Abel Ferrara (#110 of 25)

The 10 Greatest Vampire Movies

Comments Comments (...)

The 10 Greatest Vampire Movies
The 10 Greatest Vampire Movies

From Bram Stoker to Anne Rice, from Nosferatu to Buffy, it's safe to say our cultural fascination with the blood-sucking undead isn't going away anytime soon. Not unlike zombies, those other revivified metaphors that feast on the living, the template afforded by these folkloric beings allows for no shortage of insights into the human condition, with the topics of sexuality, addiction, and mortality chief among them. By far the most famous of these, Dracula, is often cited as the most popular fictional character in all of cinema, with nearly 200 separate film appearances according to IMDb. Of course, the legend of these creatures extends far beyond just this particular icon, and those who are quick to mock the Twilight franchise for allowing its fanged characters to appear in full sunlight, unperturbed, are clearly unaware of the elasticity they've exhibited throughout both print and film history. Here, a fairly strict definition of the corporeal undead has been employed (apologies to Louis Feuillade and Claire Denis). These 10 films highlight not just great vampire films, but great films, period, and for each that made the cut, there was at least one more vying for inclusion.

Toronto International Film Festival 2014 Pasolini, Tales, & Don’t Go Breaking My Heart 2

Comments Comments (...)

Toronto International Film Festival 2014: Pasolini, Tales, & Don’t Go Breaking My Heart 2
Toronto International Film Festival 2014: Pasolini, Tales, & Don’t Go Breaking My Heart 2

Abel Ferrara's Pasolini may not be the finest film playing at Toronto this year, but this wholly unconventional biopic manages to stick in the brain like few I've seen so far. Taking for its subject only the last day of Pier Paolo Pasolini's life, the film should, by normal generic conventions, be nothing more than foreshadowing for Pasolini's grisly murder. Instead, it's almost defiantly banal, focused on the simple tasks of making art, such as reviewing rushes, typing and revising copy, and workshopping ideas with peers and loved ones. In terms of commitment and research and all the other method trappings that turn real lives into showboating for actors, Willem Dafoe brings little more than his slight resemblance to Pasolini, an extraordinarily freeing decision that, in classic Ferrara style, deliberately foregrounds the actor's own identity along with the character's, making plain the work of acting just as the film itself looks at the other elements of artistic production.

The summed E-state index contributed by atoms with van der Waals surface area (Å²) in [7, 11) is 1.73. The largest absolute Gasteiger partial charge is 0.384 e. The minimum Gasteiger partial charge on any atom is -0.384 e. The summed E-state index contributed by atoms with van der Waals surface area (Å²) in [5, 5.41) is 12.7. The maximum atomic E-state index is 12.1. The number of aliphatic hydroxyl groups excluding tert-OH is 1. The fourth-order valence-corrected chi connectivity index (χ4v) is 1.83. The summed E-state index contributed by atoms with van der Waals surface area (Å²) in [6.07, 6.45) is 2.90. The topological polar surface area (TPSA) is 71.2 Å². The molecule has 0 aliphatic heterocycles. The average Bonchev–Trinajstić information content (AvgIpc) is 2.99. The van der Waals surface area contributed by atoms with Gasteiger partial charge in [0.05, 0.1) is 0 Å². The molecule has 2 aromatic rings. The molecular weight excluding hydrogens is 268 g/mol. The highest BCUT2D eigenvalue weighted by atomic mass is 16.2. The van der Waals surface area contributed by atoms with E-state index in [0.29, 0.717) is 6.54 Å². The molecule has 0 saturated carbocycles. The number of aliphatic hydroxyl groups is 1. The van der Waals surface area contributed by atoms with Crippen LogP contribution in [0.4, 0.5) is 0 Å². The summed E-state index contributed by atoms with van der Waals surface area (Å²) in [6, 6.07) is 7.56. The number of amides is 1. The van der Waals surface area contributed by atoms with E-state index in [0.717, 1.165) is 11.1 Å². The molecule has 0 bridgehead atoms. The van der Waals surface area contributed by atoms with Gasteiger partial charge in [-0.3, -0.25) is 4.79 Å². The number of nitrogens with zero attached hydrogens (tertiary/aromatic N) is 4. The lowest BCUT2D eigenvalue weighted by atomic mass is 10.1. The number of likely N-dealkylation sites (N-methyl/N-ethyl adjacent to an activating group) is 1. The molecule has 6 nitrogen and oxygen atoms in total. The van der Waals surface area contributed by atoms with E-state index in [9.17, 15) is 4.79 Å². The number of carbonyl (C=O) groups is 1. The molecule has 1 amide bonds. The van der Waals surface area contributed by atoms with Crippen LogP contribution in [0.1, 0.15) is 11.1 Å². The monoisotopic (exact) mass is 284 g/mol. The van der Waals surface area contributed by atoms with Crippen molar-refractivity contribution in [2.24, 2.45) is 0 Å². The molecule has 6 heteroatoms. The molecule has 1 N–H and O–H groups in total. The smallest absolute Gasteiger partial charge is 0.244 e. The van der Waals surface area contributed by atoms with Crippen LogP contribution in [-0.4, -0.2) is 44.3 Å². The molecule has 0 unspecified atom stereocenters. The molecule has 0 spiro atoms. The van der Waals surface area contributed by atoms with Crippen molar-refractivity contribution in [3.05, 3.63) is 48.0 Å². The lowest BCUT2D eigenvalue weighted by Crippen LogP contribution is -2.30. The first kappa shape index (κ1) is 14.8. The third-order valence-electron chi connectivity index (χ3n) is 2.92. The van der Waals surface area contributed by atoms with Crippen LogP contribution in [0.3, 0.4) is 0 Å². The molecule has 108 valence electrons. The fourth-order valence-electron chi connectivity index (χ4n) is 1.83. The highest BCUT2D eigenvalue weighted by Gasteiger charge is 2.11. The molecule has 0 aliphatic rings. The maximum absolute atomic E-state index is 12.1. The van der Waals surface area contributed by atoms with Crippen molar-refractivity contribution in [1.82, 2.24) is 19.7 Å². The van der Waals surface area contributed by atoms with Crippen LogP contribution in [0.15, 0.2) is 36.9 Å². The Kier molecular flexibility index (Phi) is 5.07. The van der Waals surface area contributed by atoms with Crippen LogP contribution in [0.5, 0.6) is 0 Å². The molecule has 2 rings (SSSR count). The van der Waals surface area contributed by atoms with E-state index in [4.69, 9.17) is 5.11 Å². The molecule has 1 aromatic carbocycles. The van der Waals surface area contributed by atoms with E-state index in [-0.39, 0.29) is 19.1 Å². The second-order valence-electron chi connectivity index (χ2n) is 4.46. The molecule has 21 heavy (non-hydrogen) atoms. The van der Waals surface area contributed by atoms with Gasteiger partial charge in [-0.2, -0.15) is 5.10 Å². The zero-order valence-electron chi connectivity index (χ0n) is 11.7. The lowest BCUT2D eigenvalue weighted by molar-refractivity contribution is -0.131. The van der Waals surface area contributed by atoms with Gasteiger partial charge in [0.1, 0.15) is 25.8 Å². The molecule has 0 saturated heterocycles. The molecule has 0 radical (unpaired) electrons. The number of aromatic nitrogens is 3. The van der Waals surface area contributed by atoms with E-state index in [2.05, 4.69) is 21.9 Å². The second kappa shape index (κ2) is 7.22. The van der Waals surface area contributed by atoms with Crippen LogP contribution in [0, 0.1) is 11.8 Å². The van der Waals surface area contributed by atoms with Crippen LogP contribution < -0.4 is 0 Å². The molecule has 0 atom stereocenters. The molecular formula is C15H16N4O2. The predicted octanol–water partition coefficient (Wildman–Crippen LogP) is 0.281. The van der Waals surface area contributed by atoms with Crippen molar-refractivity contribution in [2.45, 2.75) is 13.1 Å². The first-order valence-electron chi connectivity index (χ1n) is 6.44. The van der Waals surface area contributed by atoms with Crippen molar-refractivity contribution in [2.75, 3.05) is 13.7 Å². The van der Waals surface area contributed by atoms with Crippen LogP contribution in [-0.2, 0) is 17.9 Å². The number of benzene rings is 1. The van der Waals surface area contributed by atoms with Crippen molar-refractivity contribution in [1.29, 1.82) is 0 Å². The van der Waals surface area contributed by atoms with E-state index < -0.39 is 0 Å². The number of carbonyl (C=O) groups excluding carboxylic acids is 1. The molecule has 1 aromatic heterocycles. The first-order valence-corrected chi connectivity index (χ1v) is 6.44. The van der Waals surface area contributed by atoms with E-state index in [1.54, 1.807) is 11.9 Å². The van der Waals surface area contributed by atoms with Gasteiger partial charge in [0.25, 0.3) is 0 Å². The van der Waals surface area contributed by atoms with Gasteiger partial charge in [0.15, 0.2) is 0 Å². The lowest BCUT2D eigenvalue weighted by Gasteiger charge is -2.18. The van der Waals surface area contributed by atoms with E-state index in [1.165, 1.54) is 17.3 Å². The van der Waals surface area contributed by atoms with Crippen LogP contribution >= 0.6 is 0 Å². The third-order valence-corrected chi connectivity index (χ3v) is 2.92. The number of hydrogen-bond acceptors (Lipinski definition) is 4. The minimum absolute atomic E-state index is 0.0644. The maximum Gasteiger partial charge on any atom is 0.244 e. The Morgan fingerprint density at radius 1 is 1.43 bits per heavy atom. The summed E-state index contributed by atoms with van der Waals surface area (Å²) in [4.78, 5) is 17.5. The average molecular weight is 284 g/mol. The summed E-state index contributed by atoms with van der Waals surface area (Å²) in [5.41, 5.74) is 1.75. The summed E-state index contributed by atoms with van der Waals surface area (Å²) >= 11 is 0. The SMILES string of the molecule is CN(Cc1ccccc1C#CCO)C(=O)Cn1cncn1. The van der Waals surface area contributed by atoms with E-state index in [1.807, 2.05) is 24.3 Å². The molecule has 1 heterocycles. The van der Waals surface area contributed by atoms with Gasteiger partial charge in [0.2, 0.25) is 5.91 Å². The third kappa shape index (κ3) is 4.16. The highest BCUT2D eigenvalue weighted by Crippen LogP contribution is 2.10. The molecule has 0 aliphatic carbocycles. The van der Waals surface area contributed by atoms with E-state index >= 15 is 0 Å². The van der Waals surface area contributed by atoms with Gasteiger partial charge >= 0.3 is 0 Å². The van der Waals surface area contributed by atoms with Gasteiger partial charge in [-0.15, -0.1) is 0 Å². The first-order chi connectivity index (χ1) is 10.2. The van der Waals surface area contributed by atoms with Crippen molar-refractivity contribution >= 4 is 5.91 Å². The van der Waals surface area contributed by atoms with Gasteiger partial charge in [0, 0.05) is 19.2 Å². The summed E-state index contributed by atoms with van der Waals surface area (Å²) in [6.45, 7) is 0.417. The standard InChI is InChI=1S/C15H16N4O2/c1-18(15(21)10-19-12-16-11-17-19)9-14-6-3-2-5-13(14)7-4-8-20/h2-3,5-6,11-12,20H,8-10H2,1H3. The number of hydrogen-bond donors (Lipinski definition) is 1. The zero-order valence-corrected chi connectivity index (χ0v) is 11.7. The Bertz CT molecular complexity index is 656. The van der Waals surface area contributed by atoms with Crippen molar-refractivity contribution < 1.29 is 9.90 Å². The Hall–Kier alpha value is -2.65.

Fantastic Fest 2013: Coherence, Patrick, Why Don’t You Play in Hell?, & The Congress

Comments Comments (...)

Fantastic Fest 2013: <em>Coherence</em>, <em>Patrick</em>, <em>Why Don’t You Play in Hell?</em>, & <em>The Congress</em>
Fantastic Fest 2013: <em>Coherence</em>, <em>Patrick</em>, <em>Why Don’t You Play in Hell?</em>, & <em>The Congress</em>

This year, the ever-anarchic and genre-heavy nerd Valhalla known as Fantastic Fest delivered more blood-soaked, supernaturally tinged cinematic offerings from around the globe and advocated a distinct devil-may-care endorsement of debauchery. As the saying goes, “chaos reigns.” This cheeky slogan was eagerly adopted by the film festival's organizers as an unofficial motto, derived of course from Lars von Trier's Antichrist, which screened at the festival in 2009. From opening-night premieres of loud, big-budget, guns-a'-blazin fare like Robert Rodriguez's Machete Kills to non-cinematic, Texas-style, off-site savagery such as outings to hunt wild hogs from helicopters (seriously!), it's in many ways difficult to believe that this year's Fantastic Fest was both real and somehow completely legal.